More recently, Namenda (memantine) was approved by the FDA for treatment of moderate to severe Alzheimer’s Disease. Unlike cholinesterase inhibitors, this drug acts on the brain chemical, glutamate. Excess glutamate may lead to the death of brain cells. This N-theyhl D-aspartate (NMDA) antagonist is believed to delay the onset of later stages of Alzheimer’s Disease, allowing the individual to maintain activities of daily living such as the ability to use the bathroom independently, dressing, etc…Since this medication acts differently than the cholinesterase inhibitors, Namenda can be used in conjunction with the cholinesterase inhibitors.
Plaques are protein deposits of beta-amyloid (toxic substance) that form on the outside of the individual neurons. Tangles are abnormalities within the cell structure where cell fibers become tangled and cease to function. Tangles consist of a protein called “tau.” Tau is involved in the structural integrity of nerve cells. In Alzheimer’s disease, the tau proteins break down, which creates malformations in the structural framework of the neuron. It is unknown whether AD is caused by these abnormalities or whether the cellular abnormalities are a byproduct of the disease process. As both progress, malfunction in key structures within the brain occur. The National Institute on Aging and the Reagan Institute of the Alzheimer’s Association have worked jointly to establish new criteria for the diagnosis of Alzheimer’s disease. The new criteria have placed emphasis on the appearance of both neurofibrillary tangles and neuronal plaques in the neurocortex (Cummings et al. 1998). It should be noted that neuronal plaques are more specific to Alzheimer’s disease, whereas neurofibrillary tangles are also associated with other progressive central nervous system (CNS) diseases. Neuronal plaques are also found in normal aging but to a much lesser degree.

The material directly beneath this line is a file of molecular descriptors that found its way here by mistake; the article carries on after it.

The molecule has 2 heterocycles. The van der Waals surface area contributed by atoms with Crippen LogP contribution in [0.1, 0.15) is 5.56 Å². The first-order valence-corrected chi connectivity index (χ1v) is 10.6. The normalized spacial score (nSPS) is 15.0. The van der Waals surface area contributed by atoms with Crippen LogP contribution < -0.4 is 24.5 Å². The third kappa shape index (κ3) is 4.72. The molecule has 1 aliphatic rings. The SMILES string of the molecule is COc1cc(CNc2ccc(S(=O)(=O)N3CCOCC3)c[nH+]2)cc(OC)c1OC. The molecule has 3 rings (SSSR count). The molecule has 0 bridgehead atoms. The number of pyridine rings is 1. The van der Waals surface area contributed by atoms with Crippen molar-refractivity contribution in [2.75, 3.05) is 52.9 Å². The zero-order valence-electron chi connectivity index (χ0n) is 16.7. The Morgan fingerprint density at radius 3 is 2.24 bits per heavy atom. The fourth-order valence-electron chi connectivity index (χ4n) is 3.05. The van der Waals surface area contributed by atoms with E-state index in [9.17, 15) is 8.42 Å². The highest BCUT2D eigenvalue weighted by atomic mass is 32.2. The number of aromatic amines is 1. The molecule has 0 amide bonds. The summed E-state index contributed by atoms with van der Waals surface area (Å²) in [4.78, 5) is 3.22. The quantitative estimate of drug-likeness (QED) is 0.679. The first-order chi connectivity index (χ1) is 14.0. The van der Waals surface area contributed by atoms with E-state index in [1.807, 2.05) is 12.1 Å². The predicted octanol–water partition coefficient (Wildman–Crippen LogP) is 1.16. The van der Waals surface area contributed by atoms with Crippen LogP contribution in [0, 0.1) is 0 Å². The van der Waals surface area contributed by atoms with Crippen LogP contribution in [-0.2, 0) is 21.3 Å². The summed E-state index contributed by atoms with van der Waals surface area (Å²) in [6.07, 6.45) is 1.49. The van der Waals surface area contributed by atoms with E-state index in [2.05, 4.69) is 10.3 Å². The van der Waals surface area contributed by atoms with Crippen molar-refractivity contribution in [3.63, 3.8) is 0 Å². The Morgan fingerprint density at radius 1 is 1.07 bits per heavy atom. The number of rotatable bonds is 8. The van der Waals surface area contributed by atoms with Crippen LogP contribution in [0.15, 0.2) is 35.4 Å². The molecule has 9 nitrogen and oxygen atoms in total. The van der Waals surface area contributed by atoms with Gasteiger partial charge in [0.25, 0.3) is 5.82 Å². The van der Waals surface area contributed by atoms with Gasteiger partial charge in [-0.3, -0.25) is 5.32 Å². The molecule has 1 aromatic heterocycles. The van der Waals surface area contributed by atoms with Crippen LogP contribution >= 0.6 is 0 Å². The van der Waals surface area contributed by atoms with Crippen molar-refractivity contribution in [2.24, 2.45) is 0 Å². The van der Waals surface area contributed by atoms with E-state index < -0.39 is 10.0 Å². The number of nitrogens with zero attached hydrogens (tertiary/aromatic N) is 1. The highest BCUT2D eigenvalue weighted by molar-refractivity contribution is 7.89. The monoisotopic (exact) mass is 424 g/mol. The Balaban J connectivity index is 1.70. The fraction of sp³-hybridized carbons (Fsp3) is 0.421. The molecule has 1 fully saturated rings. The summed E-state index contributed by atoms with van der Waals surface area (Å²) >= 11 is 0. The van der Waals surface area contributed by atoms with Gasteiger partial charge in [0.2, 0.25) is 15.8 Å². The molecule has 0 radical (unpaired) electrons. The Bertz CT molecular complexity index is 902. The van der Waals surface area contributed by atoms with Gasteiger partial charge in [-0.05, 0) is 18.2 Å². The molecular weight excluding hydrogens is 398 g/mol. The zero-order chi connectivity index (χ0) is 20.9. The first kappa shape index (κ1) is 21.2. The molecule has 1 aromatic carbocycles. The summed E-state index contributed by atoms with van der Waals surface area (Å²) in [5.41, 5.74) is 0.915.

Inflammation within the brain is believed to be a key characteristic of the disease that leads to cognitive decline. Cholinergic neurons or neurons responsible for processing acetyleholine, are believed to be especially vulnerable to damage from inflammation
Research has linked Alzheimer’s disease to multiple chromosomes including: 1, 6, 12, 14, 19, and 21. Chromosome 21 is also associated with Down’s syndrome and Down’s syndrome patients almost always develop symptoms similar to Alzheimer’s disease. It is speculated that the amyloid precursor protein gene on chromosome 21 accounts for a few cases of familial Alzheimer’s disease. Familial cases, which often have an early onset, have been linked to abnormalities on chromosomes 1, 14, and 21. Abnormalities on chromosomes 1 and 14 make up the large majority of familial cases of Alzheimer’s disease (Sherrington et al. 1995). Susceptibility genes in themselves do not cause the disease. Rather, it is believed to be a combination of multiple factors that influence the age of onset and increase the chances of developing the disease. Amongst suspected genes related to the sporadic form of the disease, the influence of apolipoprotein E (ApoE) on chromosome 19 has been identified (Strittmatter et al. 1993).